Guyon and his Palmer try to wash the baby's hands clean, but cannot. He is permanently dyed red. Palmer explains that it will be a testament to the crime, and also that this particular well will not wash away anything unclean. Also, as they come out of the wood, Guyon's horse is gone, stolen away! So poor Sir Guyon is stuck walking on foot, in armor, carrying a baby and Mortdant's armor. (Odd, isn't it, that such a great horseman loses his horse? I'm not sure what to make of that.) They find a castle nearby, built upon a rock (yep, the Biblical one). Inside, there live three sisters, who are like the three bears. Elissa, the eldest, is a scold, never satisfied--everything about her is stingy and too little. Perissa, the youngest, is over-enthusiastic and wanton, too much all over. She is just like Lydia Bennett! And Medina is just right: serious and courteous, welcoming and calm. Elissa and Perissa have lovers--the rough Sir Huddibras and our old enemy Sansloy. Both attack Guyon on sight, and there is a three-way battle until Medina brokers a truce. Guyon explains that he's on his way to deal with Acrasia, and his Palmer was the one to go to court asking for assistance.
Guyon entrusts the baby (now named Ruddymane) to Medina, and walks away on foot. We move now to the horse thief, Braggadocio --Spenser invented the name! He's just a hoodlum who saw the horse and grabbed it, but now he puffs himself up with pride and bullies the first person he sees, taking him prisoner. This is Trompart, a flattering toady. They run into Archimago, who as usual complains about Redcrosse and Guyon. Braggadocio gets carried away and talks a lot about what a great knight he is even though he only has a spear, for he has sworn never to carry a sword until he can have the best in the world. Archimago promises it to him and flies off to get Arthur's sword, scaring the two frauds silly. They run into a forest and promptly get scared again, so they hide in the bushes and see Belphoebe arrive, dressed as a huntress.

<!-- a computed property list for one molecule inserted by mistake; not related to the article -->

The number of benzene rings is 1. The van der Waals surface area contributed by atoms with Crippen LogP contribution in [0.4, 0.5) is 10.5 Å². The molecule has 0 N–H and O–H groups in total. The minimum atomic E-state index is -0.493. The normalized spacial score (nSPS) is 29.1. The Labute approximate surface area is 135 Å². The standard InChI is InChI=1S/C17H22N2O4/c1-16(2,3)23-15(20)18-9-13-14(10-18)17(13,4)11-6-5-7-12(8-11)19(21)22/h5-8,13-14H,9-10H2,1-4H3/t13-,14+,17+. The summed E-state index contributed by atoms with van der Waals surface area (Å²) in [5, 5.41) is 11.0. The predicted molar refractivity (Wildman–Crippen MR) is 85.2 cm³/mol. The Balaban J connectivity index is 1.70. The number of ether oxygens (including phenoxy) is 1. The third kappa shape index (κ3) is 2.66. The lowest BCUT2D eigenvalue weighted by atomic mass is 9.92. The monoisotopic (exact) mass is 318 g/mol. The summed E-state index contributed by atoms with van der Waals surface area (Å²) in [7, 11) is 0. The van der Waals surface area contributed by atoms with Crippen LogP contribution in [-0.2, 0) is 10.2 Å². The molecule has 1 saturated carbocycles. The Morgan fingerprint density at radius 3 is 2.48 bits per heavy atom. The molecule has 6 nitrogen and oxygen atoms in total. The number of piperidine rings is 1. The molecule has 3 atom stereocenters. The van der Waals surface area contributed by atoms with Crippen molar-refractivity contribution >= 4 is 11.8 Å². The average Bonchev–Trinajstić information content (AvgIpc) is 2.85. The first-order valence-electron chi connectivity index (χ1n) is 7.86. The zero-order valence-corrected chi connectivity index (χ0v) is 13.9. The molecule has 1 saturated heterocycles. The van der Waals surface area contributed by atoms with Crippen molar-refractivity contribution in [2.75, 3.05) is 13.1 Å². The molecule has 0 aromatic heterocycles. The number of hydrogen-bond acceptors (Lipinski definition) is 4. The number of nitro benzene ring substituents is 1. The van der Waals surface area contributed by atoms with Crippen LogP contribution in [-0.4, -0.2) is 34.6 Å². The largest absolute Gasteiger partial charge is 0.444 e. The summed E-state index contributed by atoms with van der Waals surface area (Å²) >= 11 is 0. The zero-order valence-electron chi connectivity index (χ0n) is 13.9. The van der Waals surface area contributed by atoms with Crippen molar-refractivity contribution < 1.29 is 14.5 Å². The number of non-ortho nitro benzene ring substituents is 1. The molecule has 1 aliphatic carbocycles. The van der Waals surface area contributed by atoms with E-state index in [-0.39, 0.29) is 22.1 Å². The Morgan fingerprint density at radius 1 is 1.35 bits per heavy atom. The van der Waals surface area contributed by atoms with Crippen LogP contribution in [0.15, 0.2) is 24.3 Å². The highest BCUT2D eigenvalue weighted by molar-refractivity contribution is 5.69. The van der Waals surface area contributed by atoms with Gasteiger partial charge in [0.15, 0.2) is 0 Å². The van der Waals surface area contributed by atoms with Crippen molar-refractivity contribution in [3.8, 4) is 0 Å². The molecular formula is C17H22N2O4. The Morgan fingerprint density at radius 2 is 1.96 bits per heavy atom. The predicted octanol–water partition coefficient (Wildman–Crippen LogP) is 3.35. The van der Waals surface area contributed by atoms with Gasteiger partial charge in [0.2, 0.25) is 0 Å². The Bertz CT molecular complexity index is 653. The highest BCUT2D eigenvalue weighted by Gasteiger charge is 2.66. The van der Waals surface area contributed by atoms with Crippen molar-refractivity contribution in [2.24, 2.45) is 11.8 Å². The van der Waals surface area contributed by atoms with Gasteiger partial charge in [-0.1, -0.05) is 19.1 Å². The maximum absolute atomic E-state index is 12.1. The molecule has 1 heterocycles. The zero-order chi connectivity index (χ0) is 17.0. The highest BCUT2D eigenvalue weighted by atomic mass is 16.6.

Here Spenser stops and spends ten verses on a blazon, a detailed catalog description of a woman's features and virtues. Belphoebe is just like Artemis, beautiful, virginal, and with every virtue...and she very nearly shoots Braggadocio, thinking him to be a deer. He crawls out and they converse--Belphoebe extols honor through work, but Braggadocio has stopped listening long ago and tries to embrace her instead. So she menaces him with her spear and takes off through the woods, as he loses his temper, brags some more, and finally rides off on the disgusted horse.
Guyon, meanwhile, runs into a madman tormenting a poor fellow named Phaon, with a hag behind them. Guyon jumps in to save Phaon, but can't defeat the man--Furor--until he stops the hag. This is a really weird one, folks. The hag is Occasion--she is every excuse anybody ever found to get angry or commit sin. She is a sort of opportunity, so her hair hangs down in front and she is bald in back--because you have to grab opportunity when it arrives, and you can't grab it from behind! So Occasion has to be bound and gagged before Furor can be subdued. Phaon can then tell his story, which is the same as in Much Ado About Nothing--he was Claudio and his love was Hero, only, tragically, Phaon got so furious that Furor gained control over him, and he killed his sweetheart. Guyon points out that some temperance would have saved the situation.